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How Tough Times Could Key a Farmer-Friendly 2018 Farm Bill

Current Farm Economics Differ Greatly From When 2014 Farm Bill Was Passed

Farmers were cruising along with high grain and oilseed prices when Congress and former President Obama signed the 2014 Farm Bill. Unfortunately, times have changed, with bargain-basement commodity prices keying tough farm economics. 

“I don’t think this farm bill as written is set up to handle those problems,” says Rep. Collin Peterson (D-MN). “Part of the reason we are in this situation is the way we did the farm bill in the first place. We never should have written a farm bill (considering) where prices were at the time, but this is now what we have to deal with.”

Peterson and others gave their view on the current situation and how it will impact debate over the upcoming 2018 Farm Bill at last month’s North American Agricultural Journalists meeting in Washington, D.C. 

Good Crops Help, Hurt

On individual farms, high yields remove some of the sting from low commodity prices. 

“We dodged a bullet last year with good crops,” says Peterson.  “We see some pressure in terms of financing, but not anything like it could have been with an average or poor crop.”

In the big picture, though, huge crops worsen the problem by boosting already burgeoning commodity crop supplies. With little hope for a turnaround in prices, Peterson worries about farmers’ finances if an average or poor crop results in 2017. 

“If that happens, there will be some significant problems,” he says. 


Offering both the Agriculture Risk Coverage (ARC) program and the Price Loss Coverage (PLC) program in the 2014 Farm Bill is one reason farmers are now struggling, says Peterson. ARC payments were triggered by much higher prices than PLC. However, PLC gave more protection when prices cratered, as they are now, says Peterson. 

“The bill (Rep.) Frank Lucas (R-OK) and I brought to conference (between the U.S. House and U.S. Senate) did not have an ARC program in it,” he says. He says PLC provided a better safety net, even though target prices were not where they needed to be, says Peterson.

“At end of the day, the insistence on having two programs resulted in an inadequate safety net,” he says. “We had significant payouts in ARC during a time when people were doing relatively well.”

That’s not the case now. “I pointed this out to people two years ago in my district and they said, ‘Well, the reason we did it is we don’t trust you guys to maintain what you said you would do. So, we (opted to) take the money and run.’”

What Now? 

Sen. Pat Roberts (R-Kansas) doesn’t expect there to be a radically new farm bill in 2018.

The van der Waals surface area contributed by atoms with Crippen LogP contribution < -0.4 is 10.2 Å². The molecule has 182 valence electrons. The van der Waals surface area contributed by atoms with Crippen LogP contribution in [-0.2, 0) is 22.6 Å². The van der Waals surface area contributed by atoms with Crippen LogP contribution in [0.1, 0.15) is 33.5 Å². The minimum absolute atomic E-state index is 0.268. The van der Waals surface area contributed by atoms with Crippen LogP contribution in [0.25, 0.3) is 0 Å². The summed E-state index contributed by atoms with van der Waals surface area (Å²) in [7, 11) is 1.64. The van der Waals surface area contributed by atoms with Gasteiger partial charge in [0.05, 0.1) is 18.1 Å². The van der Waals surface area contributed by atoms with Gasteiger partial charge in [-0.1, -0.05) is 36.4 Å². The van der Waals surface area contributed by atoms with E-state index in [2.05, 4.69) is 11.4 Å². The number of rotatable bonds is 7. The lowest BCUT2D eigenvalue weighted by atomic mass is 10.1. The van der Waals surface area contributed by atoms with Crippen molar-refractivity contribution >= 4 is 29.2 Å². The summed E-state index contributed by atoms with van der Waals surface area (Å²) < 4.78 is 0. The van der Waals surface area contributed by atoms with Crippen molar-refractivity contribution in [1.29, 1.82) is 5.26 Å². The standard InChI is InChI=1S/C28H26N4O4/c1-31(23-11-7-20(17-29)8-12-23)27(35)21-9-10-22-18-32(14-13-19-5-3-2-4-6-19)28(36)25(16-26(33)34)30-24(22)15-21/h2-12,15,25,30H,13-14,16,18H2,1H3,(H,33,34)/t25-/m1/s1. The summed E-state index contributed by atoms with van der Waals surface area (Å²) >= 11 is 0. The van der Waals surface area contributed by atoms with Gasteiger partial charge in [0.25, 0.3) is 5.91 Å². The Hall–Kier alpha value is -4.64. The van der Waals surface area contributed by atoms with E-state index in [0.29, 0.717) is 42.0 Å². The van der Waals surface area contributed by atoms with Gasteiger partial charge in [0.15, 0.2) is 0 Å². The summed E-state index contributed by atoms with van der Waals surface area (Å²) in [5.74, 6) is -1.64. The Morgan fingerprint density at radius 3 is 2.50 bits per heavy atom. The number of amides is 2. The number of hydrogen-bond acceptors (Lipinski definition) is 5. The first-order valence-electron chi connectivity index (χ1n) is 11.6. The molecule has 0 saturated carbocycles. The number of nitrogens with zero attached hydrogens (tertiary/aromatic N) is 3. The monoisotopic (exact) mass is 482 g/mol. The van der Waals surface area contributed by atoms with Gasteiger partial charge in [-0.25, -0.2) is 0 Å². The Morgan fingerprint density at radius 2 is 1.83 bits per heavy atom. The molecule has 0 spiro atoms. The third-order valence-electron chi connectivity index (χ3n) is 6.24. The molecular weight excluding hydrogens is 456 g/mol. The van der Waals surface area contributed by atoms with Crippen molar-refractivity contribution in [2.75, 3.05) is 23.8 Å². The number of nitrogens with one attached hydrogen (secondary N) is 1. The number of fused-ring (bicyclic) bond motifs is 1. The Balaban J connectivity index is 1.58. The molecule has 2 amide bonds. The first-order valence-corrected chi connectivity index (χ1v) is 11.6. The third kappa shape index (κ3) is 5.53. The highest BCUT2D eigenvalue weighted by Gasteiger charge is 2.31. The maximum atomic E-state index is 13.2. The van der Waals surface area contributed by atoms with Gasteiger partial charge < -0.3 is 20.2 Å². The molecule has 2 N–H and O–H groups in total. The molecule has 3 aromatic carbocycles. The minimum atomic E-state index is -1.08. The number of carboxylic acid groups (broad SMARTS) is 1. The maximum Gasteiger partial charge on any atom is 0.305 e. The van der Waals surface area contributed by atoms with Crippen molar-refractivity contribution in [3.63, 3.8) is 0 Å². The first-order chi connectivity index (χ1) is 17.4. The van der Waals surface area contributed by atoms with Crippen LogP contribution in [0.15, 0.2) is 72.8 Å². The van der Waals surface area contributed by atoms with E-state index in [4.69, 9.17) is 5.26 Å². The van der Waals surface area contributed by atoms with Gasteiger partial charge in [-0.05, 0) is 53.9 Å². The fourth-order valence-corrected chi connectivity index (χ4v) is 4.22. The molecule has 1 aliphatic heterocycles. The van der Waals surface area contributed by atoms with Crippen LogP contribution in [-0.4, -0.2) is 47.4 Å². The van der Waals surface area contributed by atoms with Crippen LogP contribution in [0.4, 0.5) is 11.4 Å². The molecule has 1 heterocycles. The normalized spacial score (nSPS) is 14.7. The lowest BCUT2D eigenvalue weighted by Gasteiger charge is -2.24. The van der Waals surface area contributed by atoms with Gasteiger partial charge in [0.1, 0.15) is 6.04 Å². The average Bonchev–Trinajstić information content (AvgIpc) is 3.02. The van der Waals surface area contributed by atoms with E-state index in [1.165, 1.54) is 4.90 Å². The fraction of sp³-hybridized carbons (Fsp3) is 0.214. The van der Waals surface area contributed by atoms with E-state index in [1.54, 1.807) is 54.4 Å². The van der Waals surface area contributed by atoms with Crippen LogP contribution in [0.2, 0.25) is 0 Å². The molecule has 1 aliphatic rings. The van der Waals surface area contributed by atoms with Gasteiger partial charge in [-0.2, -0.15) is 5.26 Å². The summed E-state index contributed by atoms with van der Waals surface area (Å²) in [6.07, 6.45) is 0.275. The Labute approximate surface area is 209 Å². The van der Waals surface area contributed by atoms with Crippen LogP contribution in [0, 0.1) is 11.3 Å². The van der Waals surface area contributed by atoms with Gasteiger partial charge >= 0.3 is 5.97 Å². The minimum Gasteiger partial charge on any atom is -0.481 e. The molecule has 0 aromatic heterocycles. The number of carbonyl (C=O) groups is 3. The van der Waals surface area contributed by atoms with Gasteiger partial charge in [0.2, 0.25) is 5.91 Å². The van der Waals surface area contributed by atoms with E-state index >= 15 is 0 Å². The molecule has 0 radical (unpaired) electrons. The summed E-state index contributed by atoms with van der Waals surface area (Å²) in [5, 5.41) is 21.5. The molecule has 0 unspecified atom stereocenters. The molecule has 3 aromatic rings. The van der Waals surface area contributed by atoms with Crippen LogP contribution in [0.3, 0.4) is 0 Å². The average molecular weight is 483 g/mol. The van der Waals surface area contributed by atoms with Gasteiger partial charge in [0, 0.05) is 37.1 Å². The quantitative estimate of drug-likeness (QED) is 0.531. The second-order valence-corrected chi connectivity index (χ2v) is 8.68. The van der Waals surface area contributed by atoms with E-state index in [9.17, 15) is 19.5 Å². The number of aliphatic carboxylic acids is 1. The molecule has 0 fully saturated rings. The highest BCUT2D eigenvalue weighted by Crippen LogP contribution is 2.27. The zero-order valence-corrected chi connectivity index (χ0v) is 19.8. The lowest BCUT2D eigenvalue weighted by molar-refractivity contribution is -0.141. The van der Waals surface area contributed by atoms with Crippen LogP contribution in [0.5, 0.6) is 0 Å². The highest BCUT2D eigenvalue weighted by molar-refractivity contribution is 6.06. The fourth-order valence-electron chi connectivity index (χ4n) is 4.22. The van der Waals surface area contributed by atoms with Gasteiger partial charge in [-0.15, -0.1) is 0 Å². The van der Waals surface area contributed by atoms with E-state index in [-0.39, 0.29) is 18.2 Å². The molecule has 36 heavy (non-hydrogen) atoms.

“There has been a time and place for someone to say, ‘Maybe we ought to shake the tree and come up with something new.’ I knew someone who did that (Roberts himself with the 1996 Freedom to Farm bill), but this isn’t 1996. Predictability and stability is what farmers need.”

Mary Kay Thatcher, American Farm Bureau senior director for congressional relations, thinks the political situation bodes well for a strong 2018 Farm Bill. The 2018 midterm elections pose a daunting challenge for Democrats, as they must defend 25 seats. (Sen. Angus King (I-Maine) and Sen. Bernie Sanders (I-Vermont) are independents, but caucus with the Democrats.) Republicans must defend only eight seats. 

All seven senators on the Senate Agriculture Committee up for reelection are Democrats, including Sen. Debbie Stabenow (D-Michigan), the ranking committee member. Also up for reelection are Democrats in farm states like Wisconsin (Sen. Tammy Baldwin) and Missouri (Sen. Claire McCaskill). This gives Democrats incentive to work with Republicans to develop a strong farm bill, says Thatcher. 

What’s Up in the House

That’s assuming, of course, the U.S. House can pass a farm bill. On the surface, this seems doable, given a House majority of 238 Republicans. Within that majority, though, contains 32 (this can vary) Freedom Caucus members. Members of this invitation-only caucus tilt strongly conservative or libertarian. 

“Two-thirds of them won (in their House districts) by 60% of the vote,” says Thatcher. “They do not have to go home and worry about being reelected. If these members vote against a farm bill, passage becomes much more difficult.” 

What could complicate matters, too, are farm bill amendments such as those on payment limitations or reducing crop insurance subsidies for those with over a $750,000 adjusted gross income, she says.

There’s also a rural-urban split. Thatcher says there are 34 Congressional districts where more than 50% of constituents live in rural areas. Meanwhile, 55 congressional districts have 0% rural residents. To pass a farm bill, urban lawmakers will need to be convinced to vote for it. 

Thatcher believes that if nutrition (including food stamps) is again part of the farm bill, everyone who voted for it in 2014 will likely vote for it again.

 “I come up with 184 votes,” she says. “In the House, you need 218 votes. It’s not far between 184 and 218. There are new members who have never voted (on a farm bill), so my premise is that as long as a good bill is written, it will not be hard to get passage of a farm bill.”

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